Nevertheless, she persisted.
Atlantic City — © Brian Rose
Men at some time are masters of their fates.
The fault, dear Brutus, is not in our stars,
But in ourselves, that we are underlings.
Although I tend to keep politics in the background on this blog, there are times when the background and the foreground collapse into one another and it becomes impossible to separate them. So, I’d like to address the question of the appropriateness of the cast of Hamilton confronting the Vice President elect — who was attending the show — with a statement expressing their concerns about the incoming Trump administration.
Let me share a story from 1967 when I was 13 years old.
President Lyndon Johnson was in Williamsburg, Virginia to address a group of Washington journalists of the Gridiron Club. It was a roast much like the White House Correspondents Dinner, and there were the usual rhetorical jabs directed at the President amid the clubby conviviality between the press and the powers-at-be. I performed at the event as a member of the Colonial Williamsburg Fife and Drum Corps, and I remember vividly how the jokey bonhomie that evening clashed with the reality outside of constant protests against a never-ending war, and Walter Cronkite intoning the latest daily casualty figures on the evening news.
The next morning Johnson attended the Bruton Parish Church, an Episcopalian church presided over by the Reverend Cotesworth Pinkney Lewis, an eloquent, sometimes melodramatic, speaker
originally from Birmingham, Alabama. I was there with my parents as Lewis mounted the pulpit high above the congregation and directed his sermon at the President of the United States sitting just below. His remarks were respectful in tone, but the message was blunt: “there is a rather general consensus that what we are doing in Vietnam is wrong.” Lewis asked why the war continued to drag on and why there did not seem to be a concerted effort to end it.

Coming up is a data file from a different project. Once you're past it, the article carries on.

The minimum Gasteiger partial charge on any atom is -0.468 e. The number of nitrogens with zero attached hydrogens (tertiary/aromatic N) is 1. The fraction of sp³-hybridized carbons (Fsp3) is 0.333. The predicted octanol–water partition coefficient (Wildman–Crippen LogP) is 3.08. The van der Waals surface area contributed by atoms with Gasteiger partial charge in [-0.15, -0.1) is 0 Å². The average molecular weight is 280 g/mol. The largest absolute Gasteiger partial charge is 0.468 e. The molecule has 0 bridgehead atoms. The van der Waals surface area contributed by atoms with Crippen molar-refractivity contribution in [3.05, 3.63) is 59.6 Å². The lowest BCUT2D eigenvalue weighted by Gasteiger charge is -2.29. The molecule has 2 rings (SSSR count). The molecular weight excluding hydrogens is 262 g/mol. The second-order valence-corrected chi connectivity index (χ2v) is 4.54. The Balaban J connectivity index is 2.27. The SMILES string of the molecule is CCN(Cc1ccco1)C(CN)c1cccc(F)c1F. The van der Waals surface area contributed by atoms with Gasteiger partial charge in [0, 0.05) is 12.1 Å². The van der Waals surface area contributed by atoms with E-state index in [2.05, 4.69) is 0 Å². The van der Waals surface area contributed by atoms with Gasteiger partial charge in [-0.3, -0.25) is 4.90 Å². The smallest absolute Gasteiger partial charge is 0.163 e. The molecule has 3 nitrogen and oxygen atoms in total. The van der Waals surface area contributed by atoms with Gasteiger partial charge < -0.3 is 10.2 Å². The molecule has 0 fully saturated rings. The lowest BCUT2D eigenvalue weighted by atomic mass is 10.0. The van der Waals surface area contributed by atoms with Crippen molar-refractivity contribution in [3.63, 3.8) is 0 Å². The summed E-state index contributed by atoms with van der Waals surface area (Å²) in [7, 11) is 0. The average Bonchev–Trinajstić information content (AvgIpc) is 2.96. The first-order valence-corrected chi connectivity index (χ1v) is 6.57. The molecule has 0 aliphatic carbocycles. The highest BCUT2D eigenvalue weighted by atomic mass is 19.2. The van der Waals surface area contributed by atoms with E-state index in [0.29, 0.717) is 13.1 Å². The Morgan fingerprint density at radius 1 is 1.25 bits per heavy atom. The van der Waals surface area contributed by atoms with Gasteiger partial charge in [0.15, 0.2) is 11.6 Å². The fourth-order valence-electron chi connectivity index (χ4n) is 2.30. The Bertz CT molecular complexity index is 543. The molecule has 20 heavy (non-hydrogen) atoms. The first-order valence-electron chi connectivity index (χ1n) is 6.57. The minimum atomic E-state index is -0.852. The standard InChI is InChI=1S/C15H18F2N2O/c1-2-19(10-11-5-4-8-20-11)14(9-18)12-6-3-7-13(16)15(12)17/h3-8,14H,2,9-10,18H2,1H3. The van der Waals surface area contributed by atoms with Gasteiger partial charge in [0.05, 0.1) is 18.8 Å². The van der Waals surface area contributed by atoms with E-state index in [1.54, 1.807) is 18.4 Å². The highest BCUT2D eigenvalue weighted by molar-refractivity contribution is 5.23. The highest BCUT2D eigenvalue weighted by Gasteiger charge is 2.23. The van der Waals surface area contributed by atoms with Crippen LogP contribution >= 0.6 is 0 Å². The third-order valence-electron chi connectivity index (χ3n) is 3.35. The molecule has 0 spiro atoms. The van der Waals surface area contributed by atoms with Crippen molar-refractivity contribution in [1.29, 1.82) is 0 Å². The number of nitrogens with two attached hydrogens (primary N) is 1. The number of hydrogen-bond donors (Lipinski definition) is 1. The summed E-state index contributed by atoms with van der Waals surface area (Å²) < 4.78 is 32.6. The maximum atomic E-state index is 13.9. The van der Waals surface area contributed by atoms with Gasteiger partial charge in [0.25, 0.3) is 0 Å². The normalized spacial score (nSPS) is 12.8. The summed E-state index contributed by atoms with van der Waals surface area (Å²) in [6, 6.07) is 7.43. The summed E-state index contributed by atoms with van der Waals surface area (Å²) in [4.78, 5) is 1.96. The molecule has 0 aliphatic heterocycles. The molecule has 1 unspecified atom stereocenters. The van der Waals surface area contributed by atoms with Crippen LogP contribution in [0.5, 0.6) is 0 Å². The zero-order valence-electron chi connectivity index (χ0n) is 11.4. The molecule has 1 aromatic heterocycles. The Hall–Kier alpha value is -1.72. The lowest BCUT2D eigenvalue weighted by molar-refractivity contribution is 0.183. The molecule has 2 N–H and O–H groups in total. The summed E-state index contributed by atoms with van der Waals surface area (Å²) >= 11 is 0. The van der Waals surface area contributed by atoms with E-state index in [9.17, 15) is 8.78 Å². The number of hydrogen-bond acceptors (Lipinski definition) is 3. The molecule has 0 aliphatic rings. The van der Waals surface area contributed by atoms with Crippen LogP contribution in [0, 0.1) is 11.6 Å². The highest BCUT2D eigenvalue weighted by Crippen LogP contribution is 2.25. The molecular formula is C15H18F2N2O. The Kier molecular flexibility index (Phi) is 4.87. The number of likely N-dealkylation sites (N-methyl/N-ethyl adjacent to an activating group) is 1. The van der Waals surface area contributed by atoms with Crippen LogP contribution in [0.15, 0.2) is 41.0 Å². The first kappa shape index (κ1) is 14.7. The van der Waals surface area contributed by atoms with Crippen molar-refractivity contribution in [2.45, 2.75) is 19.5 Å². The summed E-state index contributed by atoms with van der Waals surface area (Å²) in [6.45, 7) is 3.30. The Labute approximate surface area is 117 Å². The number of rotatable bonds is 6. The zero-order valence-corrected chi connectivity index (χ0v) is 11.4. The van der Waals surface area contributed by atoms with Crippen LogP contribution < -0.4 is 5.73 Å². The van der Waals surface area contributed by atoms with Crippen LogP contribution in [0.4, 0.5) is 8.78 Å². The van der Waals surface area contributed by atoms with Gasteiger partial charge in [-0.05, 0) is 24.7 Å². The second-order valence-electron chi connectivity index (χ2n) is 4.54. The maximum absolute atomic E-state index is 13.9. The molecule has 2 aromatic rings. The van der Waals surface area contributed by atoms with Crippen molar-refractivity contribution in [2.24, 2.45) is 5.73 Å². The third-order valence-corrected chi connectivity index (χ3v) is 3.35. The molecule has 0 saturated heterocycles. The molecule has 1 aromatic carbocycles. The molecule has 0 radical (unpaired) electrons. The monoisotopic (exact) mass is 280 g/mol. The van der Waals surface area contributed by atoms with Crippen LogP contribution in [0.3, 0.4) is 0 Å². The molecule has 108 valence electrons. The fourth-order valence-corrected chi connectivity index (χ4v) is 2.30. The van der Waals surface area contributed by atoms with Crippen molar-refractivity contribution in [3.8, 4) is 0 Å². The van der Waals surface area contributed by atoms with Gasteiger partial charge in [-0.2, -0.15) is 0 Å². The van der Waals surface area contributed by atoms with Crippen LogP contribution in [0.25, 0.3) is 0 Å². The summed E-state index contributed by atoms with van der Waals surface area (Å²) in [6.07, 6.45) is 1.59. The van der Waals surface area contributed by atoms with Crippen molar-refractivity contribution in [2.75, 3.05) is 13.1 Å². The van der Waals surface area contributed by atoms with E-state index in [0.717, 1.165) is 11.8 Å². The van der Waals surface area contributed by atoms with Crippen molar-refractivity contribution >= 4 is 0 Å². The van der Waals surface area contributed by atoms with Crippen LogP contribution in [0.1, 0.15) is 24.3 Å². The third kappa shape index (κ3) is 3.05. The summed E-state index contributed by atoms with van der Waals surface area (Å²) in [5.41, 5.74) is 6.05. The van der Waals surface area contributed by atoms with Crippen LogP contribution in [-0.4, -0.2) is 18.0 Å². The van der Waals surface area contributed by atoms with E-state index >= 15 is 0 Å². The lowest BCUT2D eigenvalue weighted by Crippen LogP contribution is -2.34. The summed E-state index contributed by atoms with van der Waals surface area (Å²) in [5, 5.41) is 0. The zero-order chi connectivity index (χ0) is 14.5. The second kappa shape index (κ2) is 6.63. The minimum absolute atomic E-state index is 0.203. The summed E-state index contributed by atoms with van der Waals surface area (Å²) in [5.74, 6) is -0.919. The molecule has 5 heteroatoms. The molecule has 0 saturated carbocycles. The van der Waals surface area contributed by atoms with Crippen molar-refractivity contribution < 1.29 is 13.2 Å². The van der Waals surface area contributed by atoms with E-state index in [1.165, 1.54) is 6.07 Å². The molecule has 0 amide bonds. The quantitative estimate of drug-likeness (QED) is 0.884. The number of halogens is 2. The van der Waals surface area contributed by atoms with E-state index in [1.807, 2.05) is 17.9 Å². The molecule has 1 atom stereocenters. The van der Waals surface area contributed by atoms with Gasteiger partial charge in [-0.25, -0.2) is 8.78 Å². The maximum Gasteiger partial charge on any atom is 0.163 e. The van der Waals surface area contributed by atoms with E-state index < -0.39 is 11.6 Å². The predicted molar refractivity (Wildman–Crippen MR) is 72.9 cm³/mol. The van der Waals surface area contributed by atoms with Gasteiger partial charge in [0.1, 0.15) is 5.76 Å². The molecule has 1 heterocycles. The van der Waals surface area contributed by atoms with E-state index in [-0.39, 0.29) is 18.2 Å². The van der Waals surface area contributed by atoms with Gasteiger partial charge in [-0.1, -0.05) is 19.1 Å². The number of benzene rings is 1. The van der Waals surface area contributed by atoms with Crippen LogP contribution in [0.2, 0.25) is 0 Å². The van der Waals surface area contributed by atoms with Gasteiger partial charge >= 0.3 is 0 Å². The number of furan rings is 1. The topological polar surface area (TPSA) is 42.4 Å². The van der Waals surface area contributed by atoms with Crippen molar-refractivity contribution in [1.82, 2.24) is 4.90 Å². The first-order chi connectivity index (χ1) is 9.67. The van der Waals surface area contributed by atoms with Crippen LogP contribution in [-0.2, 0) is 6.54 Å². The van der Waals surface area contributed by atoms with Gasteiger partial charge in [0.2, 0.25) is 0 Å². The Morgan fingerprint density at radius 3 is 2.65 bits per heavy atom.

Johnson, of course, was a captive audience to Lewis’s criticism, ambushed, some said in a house of worship, and Reverend Lewis came under fierce criticism in the national media. The governor of Virginia and the local vestry felt the need to apologize for his breech of protocol. But as far as I know, Lewis never apologized. A year later Johnson announced that he would not run for a second term. James Jones, President Johnson’s chief of staff wrote years later in the Times: “Mr. Johnson had begun to doubt our ability to prosecute the war to any clear-cut victory.” Precisely the criticism made by Reverend Lewis at Bruton Parish.
As a young teenager I considered Lewis something of a pompous ass, in love with hearing himself speak from on high, delivering well-tuned platitudes that soothed the earnest complacency of those filling the pews below. But Lewis broke from his habitual cautiousness that day, his conscience aroused, he seized what he knew was a once in a lifetime moment, and challenged the President of the United States on the prosecution of the war in Vietnam. Lewis’s church was not a safe space that day.
So, when I see the cast of Hamilton stand up and respectfully challenge Mike Pence in the sanctuary of a Broadway theater, I think back to that day in Virginia in 1967. Sometimes it is necessary to disturb the normally observed conventions, to break the fourth wall when the opportunity presents itself, and confront those whose words and actions promote intolerance and threaten our principles and our rights. May there be no safe spaces over the next four years for Mike Pence or Donald Trump.
Reverend Lewis closed his 1967 sermon to Lyndon Johnson with these words:
“The years ahead will be painful. Customs which seem an essential part of life may have to be given up. Opinions we have held tenaciously may be proven false. Physical and emotional landmarks may be swept aside. We may be compelled to think new thoughts and walk in new paths. Emerging young men and women who will gradually take over must have more understanding than we have had. Necessity will compel them to rise to greater heights than we have known. The future looks terrible; but with guidance from God (as in every strategic juncture of history) He will infuse the essential factor into the equation – something we could never suspect as a possibility – to make the future glorious.”
Passing through Cleveland on the way to Oberlin, Ohio we stopped in an area called Hingetown west of the city’s Warehouse District. Had a great coffee at Rising Star Coffee Roasters in an old firehouse. Across the street was a mural by Cleveland artist Joe Lanzilotta.